• Nouveau, or another driver, is already using the GPU. See Q & A 8.1, “Interaction with the Nouveau Driver” for more information on Nouveau and how to disable it.

  • The kernel requires that kernel modules carry a valid signature from a trusted key, and the NVIDIA kernel module is unsigned, or has an invalid or untrusted signature. This may happen, for example, on some systems with UEFI Secure Boot enabled. See the section called “Signing the NVIDIA Kernel Module” for more information about signing the kernel module.

  • No supported GPU is detected, either because no NVIDIA GPUs are detected in the system, or because none of the NVIDIA GPUs which are present are supported by this version of the NVIDIA kernel module. See Appendix A, Supported NVIDIA GPU Products for information on which GPUs are supported by which driver versions.

Installing the NVIDIA kernel module gives an error message like:

#error Modules should never use kernel-headers system headers
#error but headers from an appropriate kernel-source

You need to install the source for the Linux kernel. In most situations you can fix this problem by installing the kernel-source or kernel-devel package for your distribution

OpenGL applications crash and print out the following warning:

WARNING: Your system is running with a buggy dynamic loader.
This may cause crashes in certain applications.  If you
experience crashes you can try setting the environment
variable __GL_SINGLE_THREADED to 1.  For more information,
consult the FREQUENTLY ASKED QUESTIONS section in
the file /usr/share/doc/NVIDIA_GLX-1.0/README.txt.

The dynamic loader on your system has a bug which will cause applications linked with pthreads, and that dlopen() libGL multiple times, to crash. This bug is present in older versions of the dynamic loader. Distributions that shipped with this loader include but are not limited to Red Hat Linux 6.2 and Mandrake Linux 7.1. Version 2.2 and later of the dynamic loader are known to work properly. If the crashing application is single threaded then setting the environment variable __GL_SINGLE_THREADED to 1 will prevent the crash. In the bash shell you would enter:

    % export __GL_SINGLE_THREADED=1

and in csh and derivatives use:

    % setenv __GL_SINGLE_THREADED 1

Previous releases of the NVIDIA Accelerated Linux Graphics Driver attempted to work around this problem. Unfortunately, the workaround caused problems with other applications and was removed after version 1.0-1541.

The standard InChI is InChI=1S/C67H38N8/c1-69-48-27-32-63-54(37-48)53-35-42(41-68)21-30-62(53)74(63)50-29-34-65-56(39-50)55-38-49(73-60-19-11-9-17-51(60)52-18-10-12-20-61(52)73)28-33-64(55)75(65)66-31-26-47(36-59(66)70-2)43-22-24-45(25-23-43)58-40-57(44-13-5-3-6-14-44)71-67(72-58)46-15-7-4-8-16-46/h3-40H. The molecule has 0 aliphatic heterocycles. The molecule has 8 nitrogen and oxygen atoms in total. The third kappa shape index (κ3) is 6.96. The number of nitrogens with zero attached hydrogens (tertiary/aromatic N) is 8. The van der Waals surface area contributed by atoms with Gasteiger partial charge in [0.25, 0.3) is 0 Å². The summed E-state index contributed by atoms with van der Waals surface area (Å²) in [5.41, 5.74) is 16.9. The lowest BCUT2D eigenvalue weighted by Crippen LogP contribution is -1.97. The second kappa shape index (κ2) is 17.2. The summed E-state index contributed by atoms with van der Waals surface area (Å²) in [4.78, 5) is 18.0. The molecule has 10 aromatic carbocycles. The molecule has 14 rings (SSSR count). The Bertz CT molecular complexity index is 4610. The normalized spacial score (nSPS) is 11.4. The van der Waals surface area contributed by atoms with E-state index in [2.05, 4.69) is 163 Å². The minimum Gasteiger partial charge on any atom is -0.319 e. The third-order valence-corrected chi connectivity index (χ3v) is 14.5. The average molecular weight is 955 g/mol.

Quake3 crashes when changing video modes.

You are probably experiencing a problem described above. Please check the text output for the “WARNING” message described in the previous hint. Setting __GL_SINGLE_THREADED to 1 as will fix the problem.

I cannot build the NVIDIA kernel module, or, I can build the NVIDIA kernel module, but modprobe/insmod fails to load the module into my kernel.

These problems are generally caused by the build using the wrong kernel header files (i.e. header files for a different kernel version than the one you are running). The convention used to be that kernel header files should be stored in /usr/include/linux/, but that is deprecated in favor of /lib/modules/RELEASE/build/include (where RELEASE is the result of uname -r. The nvidia-installer should be able to determine the location on your system; however, if you encounter a problem you can force the build to use certain header files by using the --kernel-include-dir option. For this to work you will of course need the appropriate kernel header files installed on your system. Consult the documentation that came with your distribution; some distributions do not install the kernel header files by default, or they install headers that do not coincide properly with the kernel you are running.

Compiling the NVIDIA kernel module gives this error:

You appear to be compiling the NVIDIA kernel module with
a compiler different from the one that was used to compile
the running kernel. This may be perfectly fine, but there
are cases where this can lead to unexpected behavior and
system crashes.

If you know what you are doing and want to override this
check, you can do so by setting IGNORE_CC_MISMATCH.

In any other case, set the CC environment variable to the
name of the compiler that was used to compile the kernel.

You should compile the NVIDIA kernel module with the same compiler version that was used to compile your kernel. Some Linux kernel data structures are dependent on the version of gcc used to compile it; for example, in include/linux/spinlock.h:

        * Most gcc versions have a nasty bug with empty initializers.
        #if (__GNUC__ > 2)
          typedef struct { } rwlock_t;
          #define RW_LOCK_UNLOCKED (rwlock_t) { }
          typedef struct { int gcc_is_buggy; } rwlock_t;
          #define RW_LOCK_UNLOCKED (rwlock_t) { 0 }

If the kernel is compiled with gcc 2.x, but gcc 3.x is used when the kernel interface is compiled (or vice versa), the size of rwlock_t will vary, and things like ioremap will fail. To check what version of gcc was used to compile your kernel, you can examine the output of:

    % cat /proc/version

To check what version of gcc is currently in your $PATH, you can examine the output of:

    % gcc -v

I recently updated various libraries on my system using my Linux distributor's update utility, and the NVIDIA graphics driver no longer works.

Conflicting libraries may have been installed by your distribution's update utility; see Chapter 5, Listing of Installed Components for details on how to diagnose this.

I have rebuilt the NVIDIA kernel module, but when I try to insert it, I get a message telling me I have unresolved symbols.

Unresolved symbols are most often caused by a mismatch between your kernel sources and your running kernel. They must match for the NVIDIA kernel module to build correctly. Make sure your kernel sources are installed and configured to match your running kernel.

OpenGL applications leak significant amounts of memory on my system!